Saturday, 18 September 2010

5 checks to test whether your conference call is productive

Conference calling is often touted as the more productive way to have a meeting. In many cases it is, however, some calls are so badly organised, chaired and processed, that it may have been better to meet face to face - or not meet at all.

1. Don't start on time.
"We'll wait another couple of minutes for Dean and Tam."
"Is Mike on the line?"
"Janet can you call Mike on his mobile to check he is dialling in"

If 20 people wait 3 minutes past the start time for the people who have not joined the meeting it means 1 hour has been wasted. If 100 people wait 3 minutes it is the equivalent of 5 hours wasted by the organisation.

A good way round this problem is to predictably open the line 5 minutes before the session starts and then predictably start on time - every time. You wouldn't keep the meeting room door locked until the advertised start of the meeting.

2. Use slides
"For those of you with Internet connections, you'll see the agenda. What? Oh Mary, yes, I'm sorry, the agenda is so up to date it couldn't be circulated beforehand."
"Can everyone see the slides?"
"Next slide please. No, go back one. Yes, that's it."

Slides are used mostly as personal notes for the person speaking. As some people don't have access to the computers when they dial in, any necessary slides should be circulated before the call (rather than afterwards). Some learning styles work better when they have had time to read and then contribute.

3. Rely only on audio
Meetings of any sort work best when there is trust. Unless the session is an online seminar when your role is to push out information via some slides to a large group, then video is essential. Even in the seminar option, the speaker needs to use video.  The more participants who use video, the more everyone will pay attention and not do their email at the same time.  Multitasking is proven not to be productive.  A 90 minute conference call with everyone doing two tasks at once is unproductive. It could be replaced by a 30 minutes, focused, video-face-to-face committed time discussing what matters.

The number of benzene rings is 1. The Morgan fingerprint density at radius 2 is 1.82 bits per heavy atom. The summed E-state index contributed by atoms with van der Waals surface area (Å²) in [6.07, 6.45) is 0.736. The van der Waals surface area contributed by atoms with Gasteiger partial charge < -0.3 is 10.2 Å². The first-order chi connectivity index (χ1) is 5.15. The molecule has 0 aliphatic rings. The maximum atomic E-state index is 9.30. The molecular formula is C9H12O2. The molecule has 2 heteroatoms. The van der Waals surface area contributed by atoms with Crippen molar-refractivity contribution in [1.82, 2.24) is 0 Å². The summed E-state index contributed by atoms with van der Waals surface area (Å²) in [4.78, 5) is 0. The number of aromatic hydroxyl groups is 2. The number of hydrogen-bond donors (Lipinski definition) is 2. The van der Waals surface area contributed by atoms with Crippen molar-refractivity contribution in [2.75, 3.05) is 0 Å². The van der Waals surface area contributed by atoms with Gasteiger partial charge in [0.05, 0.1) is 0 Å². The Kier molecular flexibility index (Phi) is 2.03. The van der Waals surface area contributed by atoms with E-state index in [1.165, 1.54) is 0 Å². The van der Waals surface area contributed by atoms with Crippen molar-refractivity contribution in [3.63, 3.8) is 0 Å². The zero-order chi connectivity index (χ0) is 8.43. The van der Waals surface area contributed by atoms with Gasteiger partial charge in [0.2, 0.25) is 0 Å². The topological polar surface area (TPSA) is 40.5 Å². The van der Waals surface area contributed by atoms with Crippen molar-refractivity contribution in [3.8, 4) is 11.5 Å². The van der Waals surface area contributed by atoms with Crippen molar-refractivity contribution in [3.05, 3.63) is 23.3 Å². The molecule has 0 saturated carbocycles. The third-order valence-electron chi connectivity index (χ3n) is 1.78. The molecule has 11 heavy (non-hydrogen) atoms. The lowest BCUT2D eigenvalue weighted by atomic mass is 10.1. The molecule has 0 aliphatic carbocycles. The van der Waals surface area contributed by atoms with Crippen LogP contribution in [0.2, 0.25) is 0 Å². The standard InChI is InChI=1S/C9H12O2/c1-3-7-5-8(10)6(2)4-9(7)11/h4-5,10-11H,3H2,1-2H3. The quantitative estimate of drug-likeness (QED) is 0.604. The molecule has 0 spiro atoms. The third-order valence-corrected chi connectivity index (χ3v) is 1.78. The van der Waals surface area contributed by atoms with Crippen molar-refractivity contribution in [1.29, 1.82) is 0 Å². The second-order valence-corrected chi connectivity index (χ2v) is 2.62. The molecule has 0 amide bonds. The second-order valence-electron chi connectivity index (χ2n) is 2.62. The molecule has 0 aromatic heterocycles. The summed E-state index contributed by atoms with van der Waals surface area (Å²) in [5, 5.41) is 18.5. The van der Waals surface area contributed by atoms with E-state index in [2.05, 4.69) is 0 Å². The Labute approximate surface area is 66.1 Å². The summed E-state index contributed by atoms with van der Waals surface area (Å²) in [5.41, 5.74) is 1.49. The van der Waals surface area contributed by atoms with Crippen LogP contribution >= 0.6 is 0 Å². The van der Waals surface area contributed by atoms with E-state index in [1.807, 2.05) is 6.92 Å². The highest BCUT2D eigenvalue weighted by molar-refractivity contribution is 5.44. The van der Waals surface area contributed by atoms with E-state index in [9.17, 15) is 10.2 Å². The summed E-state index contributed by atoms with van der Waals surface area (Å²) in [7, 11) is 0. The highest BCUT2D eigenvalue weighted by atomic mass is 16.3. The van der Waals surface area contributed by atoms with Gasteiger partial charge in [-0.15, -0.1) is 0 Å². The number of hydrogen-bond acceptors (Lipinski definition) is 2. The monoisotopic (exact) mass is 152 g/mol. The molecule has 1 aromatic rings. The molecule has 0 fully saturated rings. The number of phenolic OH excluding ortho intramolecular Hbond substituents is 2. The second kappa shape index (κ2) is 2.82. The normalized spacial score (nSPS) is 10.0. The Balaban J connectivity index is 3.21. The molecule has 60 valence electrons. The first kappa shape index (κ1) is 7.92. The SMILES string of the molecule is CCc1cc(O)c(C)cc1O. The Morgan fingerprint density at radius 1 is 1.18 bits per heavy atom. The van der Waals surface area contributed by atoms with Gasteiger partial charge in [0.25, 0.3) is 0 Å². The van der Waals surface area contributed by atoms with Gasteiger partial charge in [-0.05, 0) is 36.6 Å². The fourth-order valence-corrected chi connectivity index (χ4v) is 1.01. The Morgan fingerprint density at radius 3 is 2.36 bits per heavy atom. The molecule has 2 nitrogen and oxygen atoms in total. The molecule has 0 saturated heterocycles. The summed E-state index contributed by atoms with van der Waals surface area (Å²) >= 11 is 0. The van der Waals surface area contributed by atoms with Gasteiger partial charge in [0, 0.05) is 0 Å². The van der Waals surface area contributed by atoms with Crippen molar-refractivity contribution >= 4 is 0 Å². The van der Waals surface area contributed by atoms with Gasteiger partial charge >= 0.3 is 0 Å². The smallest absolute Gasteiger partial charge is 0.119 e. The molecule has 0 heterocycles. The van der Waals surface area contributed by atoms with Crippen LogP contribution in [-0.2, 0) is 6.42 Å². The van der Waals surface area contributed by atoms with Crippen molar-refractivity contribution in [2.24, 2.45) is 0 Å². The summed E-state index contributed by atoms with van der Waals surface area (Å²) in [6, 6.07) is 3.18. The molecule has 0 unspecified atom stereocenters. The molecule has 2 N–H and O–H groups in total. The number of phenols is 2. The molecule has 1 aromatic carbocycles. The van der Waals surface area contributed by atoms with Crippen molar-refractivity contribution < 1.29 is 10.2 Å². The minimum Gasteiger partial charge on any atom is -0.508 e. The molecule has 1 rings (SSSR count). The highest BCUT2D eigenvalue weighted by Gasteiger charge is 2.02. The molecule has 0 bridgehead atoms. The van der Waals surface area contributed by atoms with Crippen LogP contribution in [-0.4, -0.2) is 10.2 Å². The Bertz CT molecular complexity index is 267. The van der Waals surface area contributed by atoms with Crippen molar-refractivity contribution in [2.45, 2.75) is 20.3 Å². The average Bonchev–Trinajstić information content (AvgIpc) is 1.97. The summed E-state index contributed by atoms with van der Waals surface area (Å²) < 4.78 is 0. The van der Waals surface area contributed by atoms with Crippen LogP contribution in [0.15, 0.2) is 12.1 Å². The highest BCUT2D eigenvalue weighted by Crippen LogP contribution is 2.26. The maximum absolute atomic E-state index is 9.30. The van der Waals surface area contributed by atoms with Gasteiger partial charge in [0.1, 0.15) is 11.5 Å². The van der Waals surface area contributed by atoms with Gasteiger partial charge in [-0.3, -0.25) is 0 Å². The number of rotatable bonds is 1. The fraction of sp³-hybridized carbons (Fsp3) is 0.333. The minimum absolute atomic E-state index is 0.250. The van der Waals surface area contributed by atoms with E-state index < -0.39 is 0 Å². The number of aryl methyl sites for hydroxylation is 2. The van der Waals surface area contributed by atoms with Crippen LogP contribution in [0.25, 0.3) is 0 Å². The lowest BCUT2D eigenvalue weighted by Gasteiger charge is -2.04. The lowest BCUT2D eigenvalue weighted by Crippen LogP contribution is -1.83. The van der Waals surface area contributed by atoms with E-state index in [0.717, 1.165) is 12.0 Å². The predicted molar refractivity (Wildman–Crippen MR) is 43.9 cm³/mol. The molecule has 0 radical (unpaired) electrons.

When presenters refuse to use the video option they lack the ability to influence using body language. The same goes for listeners. This makes the call ineffective and unproductive as messages have to be repeated.

4. Don't use names
'Thanks for sorry, who was that who agreed to review the budget?"

Audio, especially without visual, is anonymous - which may account for why some groups enjoy using it - it feels like they are having meetings yet no much happens to move the work forward. Anonymity is not a good name as it means listeners have to work hard to keep connected.

Each time you speak, say your name: '"Sarah here, I like what you're proposing Simon, however, I am not sure about item 3."  Try and say the other person's name as often as possible to let them know you are connecting with what they are saying.

5. Have a call when an email would have done
Holding a meeting is an act of power and control, and one to be used with care.  If the intent of the call is to share information then consider first whether an email or discussion group would be a better and more productive option.  If group discussion is required - then a call is good. If information needs to be shared and not much discussion is expected or required, then another method is far more productive. Many calls can be replaced by the use of efficient and productive discussion groups and document storage systems. Huddle is a great one, though Google groups/documents is a good start.  The real issue here is about power and control; relinquishing the weekly conference call and replacing it with an online discussion group means someone has lose control of the process.

No comments: